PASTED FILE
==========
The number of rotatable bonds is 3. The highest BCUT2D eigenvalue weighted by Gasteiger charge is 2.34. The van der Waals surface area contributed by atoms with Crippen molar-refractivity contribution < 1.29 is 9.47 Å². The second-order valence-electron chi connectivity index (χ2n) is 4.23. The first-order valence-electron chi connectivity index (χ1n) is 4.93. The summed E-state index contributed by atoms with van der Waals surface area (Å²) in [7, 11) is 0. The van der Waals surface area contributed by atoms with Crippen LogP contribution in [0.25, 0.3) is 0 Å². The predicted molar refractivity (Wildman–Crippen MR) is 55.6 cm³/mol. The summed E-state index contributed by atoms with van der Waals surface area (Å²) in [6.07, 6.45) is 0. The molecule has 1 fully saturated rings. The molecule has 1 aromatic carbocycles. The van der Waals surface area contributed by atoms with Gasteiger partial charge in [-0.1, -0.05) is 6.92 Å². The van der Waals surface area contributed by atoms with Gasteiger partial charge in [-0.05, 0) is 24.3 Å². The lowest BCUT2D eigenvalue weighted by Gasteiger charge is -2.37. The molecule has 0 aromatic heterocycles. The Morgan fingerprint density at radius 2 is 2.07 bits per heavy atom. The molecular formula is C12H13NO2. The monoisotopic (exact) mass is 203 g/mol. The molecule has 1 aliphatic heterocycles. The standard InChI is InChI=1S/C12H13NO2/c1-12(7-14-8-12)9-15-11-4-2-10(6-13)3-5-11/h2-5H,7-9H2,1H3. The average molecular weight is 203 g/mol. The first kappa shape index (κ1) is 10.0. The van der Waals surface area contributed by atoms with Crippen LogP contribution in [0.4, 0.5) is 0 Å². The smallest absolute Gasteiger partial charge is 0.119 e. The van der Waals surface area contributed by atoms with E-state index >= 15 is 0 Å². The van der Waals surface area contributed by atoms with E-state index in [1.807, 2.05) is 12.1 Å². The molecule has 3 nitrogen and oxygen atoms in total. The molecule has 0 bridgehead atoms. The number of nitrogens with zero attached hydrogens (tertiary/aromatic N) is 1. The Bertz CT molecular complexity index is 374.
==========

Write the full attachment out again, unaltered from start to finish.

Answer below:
The number of rotatable bonds is 3. The highest BCUT2D eigenvalue weighted by Gasteiger charge is 2.34. The van der Waals surface area contributed by atoms with Crippen molar-refractivity contribution < 1.29 is 9.47 Å². The second-order valence-electron chi connectivity index (χ2n) is 4.23. The first-order valence-electron chi connectivity index (χ1n) is 4.93. The summed E-state index contributed by atoms with van der Waals surface area (Å²) in [7, 11) is 0. The van der Waals surface area contributed by atoms with Crippen LogP contribution in [0.25, 0.3) is 0 Å². The predicted molar refractivity (Wildman–Crippen MR) is 55.6 cm³/mol. The summed E-state index contributed by atoms with van der Waals surface area (Å²) in [6.07, 6.45) is 0. The molecule has 1 fully saturated rings. The molecule has 1 aromatic carbocycles. The van der Waals surface area contributed by atoms with Gasteiger partial charge in [-0.1, -0.05) is 6.92 Å². The van der Waals surface area contributed by atoms with Gasteiger partial charge in [-0.05, 0) is 24.3 Å². The lowest BCUT2D eigenvalue weighted by Gasteiger charge is -2.37. The molecule has 0 aromatic heterocycles. The Morgan fingerprint density at radius 2 is 2.07 bits per heavy atom. The molecular formula is C12H13NO2. The monoisotopic (exact) mass is 203 g/mol. The molecule has 1 aliphatic heterocycles. The standard InChI is InChI=1S/C12H13NO2/c1-12(7-14-8-12)9-15-11-4-2-10(6-13)3-5-11/h2-5H,7-9H2,1H3. The average molecular weight is 203 g/mol. The first kappa shape index (κ1) is 10.0. The van der Waals surface area contributed by atoms with Crippen LogP contribution in [0.4, 0.5) is 0 Å². The smallest absolute Gasteiger partial charge is 0.119 e. The van der Waals surface area contributed by atoms with E-state index >= 15 is 0 Å². The van der Waals surface area contributed by atoms with E-state index in [1.807, 2.05) is 12.1 Å². The molecule has 3 nitrogen and oxygen atoms in total. The molecule has 0 bridgehead atoms. The number of nitrogens with zero attached hydrogens (tertiary/aromatic N) is 1. The Bertz CT molecular complexity index is 374.